There was a time when you didn’t worry much about your email account, or the website you bought years ago, or your usernames and passwords for various financial and other accounts.
But now you do. Now you must make sure that your loved ones have access to your digital assets should you die.
"Digital assets are becoming more and more prominent parts of people's estates - they just can't be ignored anymore,” says Karen Van Voorhis, a certified financial planner with Daniel J. Galli & Associates.
So how do make sure your digital assets don’t die with you?
Here’s what experts say:
Put digital assets into your estate plan
Almost everyone neglects to consider this, no matter their age, says Kashif Ahmed, president of American Private Wealth.
“Make provisions in your will to authorize your designated executor to be able to retrieve your digital assets, and also to be able to shut down your digital accounts, especially social media such as Facebook.”
Ahmed has witnessed “horror stories” of social media accounts remaining active long after someone has died being taken over and "used" by someone else.
Barbara O'Neill, the CEO of Money Talk, recommends completing a digital assets inventory worksheet and sharing it with trusted individuals such as your spouse and the executor of your estate. An example can be found at https://njaes.rutgers.edu/money/pdfs/Digital-Assets-Worksheet.pdf.
A word of caution: Expect this task to take several hours to confirm usernames and passwords, says O’Neill.
And don’t overlook any account, says Van Voorhis.
“Accounts with an actual monetary value like PayPal or Venmo are actually includable in your estate, and someone needs to know how to access them if something happens to you,” she says.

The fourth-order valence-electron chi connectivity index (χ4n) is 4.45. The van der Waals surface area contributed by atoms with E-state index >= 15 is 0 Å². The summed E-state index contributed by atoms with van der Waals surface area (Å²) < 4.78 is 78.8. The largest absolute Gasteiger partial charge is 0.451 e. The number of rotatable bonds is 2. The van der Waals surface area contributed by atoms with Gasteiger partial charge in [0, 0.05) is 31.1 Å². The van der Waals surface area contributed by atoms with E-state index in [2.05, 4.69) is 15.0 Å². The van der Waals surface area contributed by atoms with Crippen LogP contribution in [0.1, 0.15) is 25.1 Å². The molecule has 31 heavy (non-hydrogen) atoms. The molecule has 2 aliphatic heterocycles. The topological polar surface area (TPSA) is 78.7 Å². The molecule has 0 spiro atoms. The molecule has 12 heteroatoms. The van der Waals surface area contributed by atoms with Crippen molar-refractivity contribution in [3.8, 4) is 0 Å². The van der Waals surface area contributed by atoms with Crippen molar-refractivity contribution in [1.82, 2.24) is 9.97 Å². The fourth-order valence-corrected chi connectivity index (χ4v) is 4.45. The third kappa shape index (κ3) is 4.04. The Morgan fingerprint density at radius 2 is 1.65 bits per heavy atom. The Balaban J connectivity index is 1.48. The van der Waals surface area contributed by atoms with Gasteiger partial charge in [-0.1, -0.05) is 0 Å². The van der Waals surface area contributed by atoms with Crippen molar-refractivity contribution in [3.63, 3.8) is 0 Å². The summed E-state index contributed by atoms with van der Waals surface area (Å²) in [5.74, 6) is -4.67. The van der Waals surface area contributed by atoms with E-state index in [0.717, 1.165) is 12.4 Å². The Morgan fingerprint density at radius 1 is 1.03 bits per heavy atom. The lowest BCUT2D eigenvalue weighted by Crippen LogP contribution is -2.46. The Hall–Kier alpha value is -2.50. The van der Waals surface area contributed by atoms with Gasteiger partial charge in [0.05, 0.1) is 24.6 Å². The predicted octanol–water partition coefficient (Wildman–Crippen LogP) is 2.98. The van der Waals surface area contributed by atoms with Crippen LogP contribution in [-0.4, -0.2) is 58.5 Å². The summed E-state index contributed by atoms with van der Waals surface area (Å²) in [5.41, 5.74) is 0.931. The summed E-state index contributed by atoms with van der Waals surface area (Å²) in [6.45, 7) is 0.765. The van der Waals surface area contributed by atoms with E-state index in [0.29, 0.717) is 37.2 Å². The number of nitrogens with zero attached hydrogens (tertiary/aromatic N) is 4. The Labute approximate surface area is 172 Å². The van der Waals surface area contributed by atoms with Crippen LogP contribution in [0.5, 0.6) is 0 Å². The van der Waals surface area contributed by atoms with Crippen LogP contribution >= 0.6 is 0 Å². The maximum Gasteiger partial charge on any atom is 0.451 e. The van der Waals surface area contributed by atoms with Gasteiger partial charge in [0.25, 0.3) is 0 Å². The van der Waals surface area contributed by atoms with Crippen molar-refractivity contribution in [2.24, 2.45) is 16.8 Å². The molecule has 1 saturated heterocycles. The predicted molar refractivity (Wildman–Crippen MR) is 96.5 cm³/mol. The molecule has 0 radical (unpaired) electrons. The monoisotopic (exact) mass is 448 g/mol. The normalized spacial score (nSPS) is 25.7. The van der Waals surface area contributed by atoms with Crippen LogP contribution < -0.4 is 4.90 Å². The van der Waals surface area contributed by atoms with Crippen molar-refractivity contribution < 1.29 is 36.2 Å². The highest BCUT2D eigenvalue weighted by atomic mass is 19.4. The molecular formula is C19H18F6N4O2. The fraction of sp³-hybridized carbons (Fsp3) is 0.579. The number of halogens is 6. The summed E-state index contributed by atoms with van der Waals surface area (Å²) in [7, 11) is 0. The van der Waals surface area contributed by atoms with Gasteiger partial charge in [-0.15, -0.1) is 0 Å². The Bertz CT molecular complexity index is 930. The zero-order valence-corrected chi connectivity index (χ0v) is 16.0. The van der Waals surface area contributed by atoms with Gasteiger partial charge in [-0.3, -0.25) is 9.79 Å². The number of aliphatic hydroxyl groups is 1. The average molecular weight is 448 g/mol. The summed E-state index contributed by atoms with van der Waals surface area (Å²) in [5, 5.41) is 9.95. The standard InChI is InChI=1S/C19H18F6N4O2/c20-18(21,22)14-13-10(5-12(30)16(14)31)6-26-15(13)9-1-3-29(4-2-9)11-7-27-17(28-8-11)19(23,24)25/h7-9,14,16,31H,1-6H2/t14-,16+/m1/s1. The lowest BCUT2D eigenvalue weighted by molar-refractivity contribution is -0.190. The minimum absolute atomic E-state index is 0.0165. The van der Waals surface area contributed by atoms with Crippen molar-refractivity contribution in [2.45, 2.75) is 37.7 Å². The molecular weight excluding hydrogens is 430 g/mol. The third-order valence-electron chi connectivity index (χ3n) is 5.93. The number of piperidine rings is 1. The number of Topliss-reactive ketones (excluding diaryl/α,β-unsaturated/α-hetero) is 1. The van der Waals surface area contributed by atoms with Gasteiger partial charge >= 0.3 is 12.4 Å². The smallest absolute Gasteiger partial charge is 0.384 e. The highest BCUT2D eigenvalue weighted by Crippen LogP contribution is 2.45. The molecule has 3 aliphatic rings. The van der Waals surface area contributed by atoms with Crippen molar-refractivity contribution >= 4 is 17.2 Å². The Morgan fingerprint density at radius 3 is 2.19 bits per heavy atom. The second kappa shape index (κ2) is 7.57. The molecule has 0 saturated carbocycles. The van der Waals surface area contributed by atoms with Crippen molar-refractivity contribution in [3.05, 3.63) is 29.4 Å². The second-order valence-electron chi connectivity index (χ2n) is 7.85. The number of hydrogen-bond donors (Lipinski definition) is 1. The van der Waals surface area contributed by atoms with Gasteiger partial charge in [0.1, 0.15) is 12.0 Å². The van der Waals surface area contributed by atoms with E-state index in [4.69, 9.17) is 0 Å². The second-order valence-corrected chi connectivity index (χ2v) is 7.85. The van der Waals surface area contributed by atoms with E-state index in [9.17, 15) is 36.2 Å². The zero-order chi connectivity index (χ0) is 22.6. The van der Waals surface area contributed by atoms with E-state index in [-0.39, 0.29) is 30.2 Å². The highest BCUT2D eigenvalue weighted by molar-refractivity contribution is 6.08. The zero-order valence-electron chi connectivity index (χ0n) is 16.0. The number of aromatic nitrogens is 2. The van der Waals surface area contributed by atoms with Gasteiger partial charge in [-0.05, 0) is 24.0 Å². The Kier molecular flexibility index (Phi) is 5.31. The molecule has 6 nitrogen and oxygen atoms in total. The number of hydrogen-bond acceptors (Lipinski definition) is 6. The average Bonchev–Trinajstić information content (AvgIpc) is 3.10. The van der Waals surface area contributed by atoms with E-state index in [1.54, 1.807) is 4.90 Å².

And when it comes to language in your will, Judson Meinhart, a certified financial planner with Parsec Financial, says a “broad, catchall statement regarding the distribution of your digital assets – or the inclusion of them in your estate – is your best friend.”
Use a password management tool
Leveraging a service like LastPass, Dashlane, or Password Boss provides a convenient means for inventorying all your online accounts and can also help you create more secure passwords, says Meinhart.
Make sure too, says Thomas Murphy, a certified financial planner with Murphy & Sylvest that someone else – your designated executor or financial power of attorney, knows how to access those tools.
When available, Meinhart says the best option is to use service providers’ own account tools.
“These tools are unique to the individual service provider - Google, Facebook, PayPal, etc. – and provide the user with a variety of options, from naming a legacy contact who will be provided limited access to an account, to the outright deletion of your account and data if your account remains inactive for a certain period of time,” he says.
Create a digital vault
Dana Menard, the founder and CEO of Twin Cities Wealth Strategies, gives all his financial planning clients their own “digital vault” in which they can store all of their important documents like their estate planning documents, mortgage paperwork, copies of personal identification, credit cards, pictures and even family recipes.
“Everyone is living in a more digital world and when an older adult passes away it can be a lot easier for the next generation to access everything they need in a singular location without having to physically track everything down,’ says Menard. “It also gives us the ability to have those difficult discussions with our clients and their heirs.”
For her part, Van Voorhis recommends Everplans, a site meant to help people group all their important information in one place – including usernames and passwords. Users can assign a "deputy" who can also access all their information.
“It's great not only for digital assets but also for organizing medical, health, home, insurance, tax and other information,” she says.